Special Issue "Sustainable Human Populations in Remote Places"

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A special issue of Sustainability (ISSN 2071-1050).

Deadline for manuscript submissions: closed (30 April 2010)

Special Issue Editor

Guest Editor
Dr. Dean Carson
Population and Tourism Studies Group, School for Social and Policy Research, Charles Darwin University, Northern Territory 0909, Australia
Website: http://www.cdu.edu.au/population
E-Mail: dean.carson@cdu.edu.au
Phone: +61 8 8946 7202
Interests: sustainable rural communities; tourism and economic development; population mobility; policy responses to disadvantage; population responses to critical incidents

Special Issue Information

Dear Colleagues,

Remote areas are those with low population densities and distant from major population centres and transport routes. This Special Issue is concerned with the sustainability of human settlement in these places. Human settlement has long been under pressure as a result of limited infrastructure, small local markets, extreme climates, and difficulties in accessing food and shelter. More recently, global climate change, high rates of out-migration, and changes in the nature of resource economies have added to the challenges that people face in living in remote areas. We are seeking submission which explore the challenges to human habitation, and which report on community, industry, and policy interventions which have helped to address these challenges. Some of the key themes include: population ageing, globalisation, Indigenous habitation, gender roles, health status, generational change, migration, climate change, economic development, and transport and infrastructure. We are interested in the range of populations who inhabit remote areas – permanent residents, tourists, seasonal and short term workers, amenity migrants, fly-in/ fly-out workers and so on. We are interested in aspects of environmental, social, cultural, and economic sustainability. Case studies, comparative studies, and conceptual papers are all welcome.

Dr. Dean Carson
Guest Editor

Keywords

  • remoteness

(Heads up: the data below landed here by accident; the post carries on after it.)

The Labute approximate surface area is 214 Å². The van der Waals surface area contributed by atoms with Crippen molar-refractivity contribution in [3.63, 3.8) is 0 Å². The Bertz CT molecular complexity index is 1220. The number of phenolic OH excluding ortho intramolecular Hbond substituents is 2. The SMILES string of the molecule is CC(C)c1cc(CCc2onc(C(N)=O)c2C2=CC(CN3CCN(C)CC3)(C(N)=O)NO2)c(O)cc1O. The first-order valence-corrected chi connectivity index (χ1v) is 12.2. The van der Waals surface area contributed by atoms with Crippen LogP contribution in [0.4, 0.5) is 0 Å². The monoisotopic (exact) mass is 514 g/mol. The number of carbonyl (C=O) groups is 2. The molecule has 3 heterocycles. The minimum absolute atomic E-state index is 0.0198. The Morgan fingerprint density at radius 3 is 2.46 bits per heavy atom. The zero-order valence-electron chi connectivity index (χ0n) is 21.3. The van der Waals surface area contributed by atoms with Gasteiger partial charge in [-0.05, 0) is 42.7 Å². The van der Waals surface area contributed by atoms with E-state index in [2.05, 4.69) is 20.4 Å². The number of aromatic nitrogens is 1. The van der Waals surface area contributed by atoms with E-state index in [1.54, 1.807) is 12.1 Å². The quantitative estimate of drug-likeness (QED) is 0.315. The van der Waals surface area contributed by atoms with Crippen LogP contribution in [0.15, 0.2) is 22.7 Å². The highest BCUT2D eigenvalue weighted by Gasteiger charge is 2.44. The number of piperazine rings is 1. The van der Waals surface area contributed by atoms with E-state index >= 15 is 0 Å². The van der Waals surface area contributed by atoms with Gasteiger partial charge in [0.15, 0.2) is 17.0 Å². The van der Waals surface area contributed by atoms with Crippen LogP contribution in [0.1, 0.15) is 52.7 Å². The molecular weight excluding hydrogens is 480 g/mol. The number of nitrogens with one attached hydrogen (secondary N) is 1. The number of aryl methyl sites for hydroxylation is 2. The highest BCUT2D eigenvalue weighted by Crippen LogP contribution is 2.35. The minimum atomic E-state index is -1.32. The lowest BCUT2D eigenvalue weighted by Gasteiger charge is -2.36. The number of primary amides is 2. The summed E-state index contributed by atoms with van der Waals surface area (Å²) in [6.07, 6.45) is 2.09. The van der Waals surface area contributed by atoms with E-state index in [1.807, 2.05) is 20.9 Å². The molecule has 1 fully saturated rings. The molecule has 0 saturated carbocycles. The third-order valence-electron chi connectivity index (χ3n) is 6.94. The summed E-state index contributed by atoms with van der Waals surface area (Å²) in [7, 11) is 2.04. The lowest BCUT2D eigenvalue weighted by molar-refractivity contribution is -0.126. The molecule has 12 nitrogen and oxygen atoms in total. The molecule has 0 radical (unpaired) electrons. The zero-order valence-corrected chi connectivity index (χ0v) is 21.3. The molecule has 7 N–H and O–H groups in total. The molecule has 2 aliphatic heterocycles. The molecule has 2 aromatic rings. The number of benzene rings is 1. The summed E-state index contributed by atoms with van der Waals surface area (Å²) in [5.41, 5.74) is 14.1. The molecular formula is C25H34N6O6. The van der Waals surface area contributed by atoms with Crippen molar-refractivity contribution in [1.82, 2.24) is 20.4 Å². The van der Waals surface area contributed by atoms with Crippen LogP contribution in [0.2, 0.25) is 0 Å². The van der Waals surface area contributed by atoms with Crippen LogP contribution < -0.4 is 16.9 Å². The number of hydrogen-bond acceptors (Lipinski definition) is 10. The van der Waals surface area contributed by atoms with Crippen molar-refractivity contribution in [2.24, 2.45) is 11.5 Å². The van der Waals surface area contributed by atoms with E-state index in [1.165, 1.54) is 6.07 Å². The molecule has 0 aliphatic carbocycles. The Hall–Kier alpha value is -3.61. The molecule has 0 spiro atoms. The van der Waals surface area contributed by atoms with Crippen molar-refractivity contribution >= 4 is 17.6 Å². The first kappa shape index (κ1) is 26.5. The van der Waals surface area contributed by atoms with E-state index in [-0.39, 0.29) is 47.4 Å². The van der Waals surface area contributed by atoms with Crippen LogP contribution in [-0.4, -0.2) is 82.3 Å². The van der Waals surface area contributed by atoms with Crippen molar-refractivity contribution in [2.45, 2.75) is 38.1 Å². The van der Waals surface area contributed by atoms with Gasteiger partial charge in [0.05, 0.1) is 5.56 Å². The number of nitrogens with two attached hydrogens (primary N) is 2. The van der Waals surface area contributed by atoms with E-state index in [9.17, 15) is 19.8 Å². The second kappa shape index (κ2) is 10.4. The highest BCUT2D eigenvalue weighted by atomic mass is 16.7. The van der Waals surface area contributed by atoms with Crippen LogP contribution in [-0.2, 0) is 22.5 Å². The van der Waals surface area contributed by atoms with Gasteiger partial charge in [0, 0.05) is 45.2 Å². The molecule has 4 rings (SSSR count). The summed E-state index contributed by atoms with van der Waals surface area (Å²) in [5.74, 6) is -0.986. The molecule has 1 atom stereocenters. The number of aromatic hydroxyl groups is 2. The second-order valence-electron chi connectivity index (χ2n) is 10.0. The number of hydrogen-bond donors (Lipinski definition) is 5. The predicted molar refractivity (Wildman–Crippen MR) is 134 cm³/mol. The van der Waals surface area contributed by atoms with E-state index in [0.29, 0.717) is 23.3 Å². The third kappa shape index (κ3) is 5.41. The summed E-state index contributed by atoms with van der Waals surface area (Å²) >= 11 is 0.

• demography
  • economic geography
  • community resilience
  • migration

Published Papers (6 papers)

by
Sustainability 2010, 2(4), 1080-1100; doi:10.3390/su2041080
Received: 1 March 2010; in revised form: 9 March 2010 / Accepted: 11 March 2010 / Published: 21 April 2010
Show/Hide Abstract | Cited by 4 | PDF Full-text (171 KB)

by
Sustainability 2010, 2(5), 1161-1181; doi:10.3390/su2051161
Received: 22 March 2010; in revised form: 7 April 2010 / Accepted: 27 April 2010 / Published: 29 April 2010
Show/Hide Abstract | Cited by 9 | PDF Full-text (421 KB)

by  and
Sustainability 2010, 2(5), 1282-1296; doi:10.3390/su2051282
Received: 8 April 2010; in revised form: 27 April 2010 / Accepted: 3 May 2010 / Published: 10 May 2010
Show/Hide Abstract | Cited by 1 | PDF Full-text (291 KB)

by
Sustainability 2010, 2(6), 1719-1741; doi:10.3390/su2061719
Received: 11 May 2010; in revised form: 5 June 2010 / Accepted: 7 June 2010 / Published: 17 June 2010
Show/Hide Abstract | Cited by 1 | PDF Full-text (279 KB)

by
Sustainability 2010, 2(7), 1909-1923; doi:10.3390/su2071909
Received: 26 May 2010; in revised form: 6 June 2010 / Accepted: 16 June 2010 / Published: 1 July 2010
Show/Hide Abstract | Cited by 3 | PDF Full-text (175 KB)

by
Sustainability 2010, 2(7), 2197-2218; doi:10.3390/su2072197
Received: 6 June 2010; in revised form: 27 June 2010 / Accepted: 29 June 2010 / Published: 15 July 2010
Show/Hide Abstract | Cited by 1 | PDF Full-text (331 KB)

Last update: 4 March 2014

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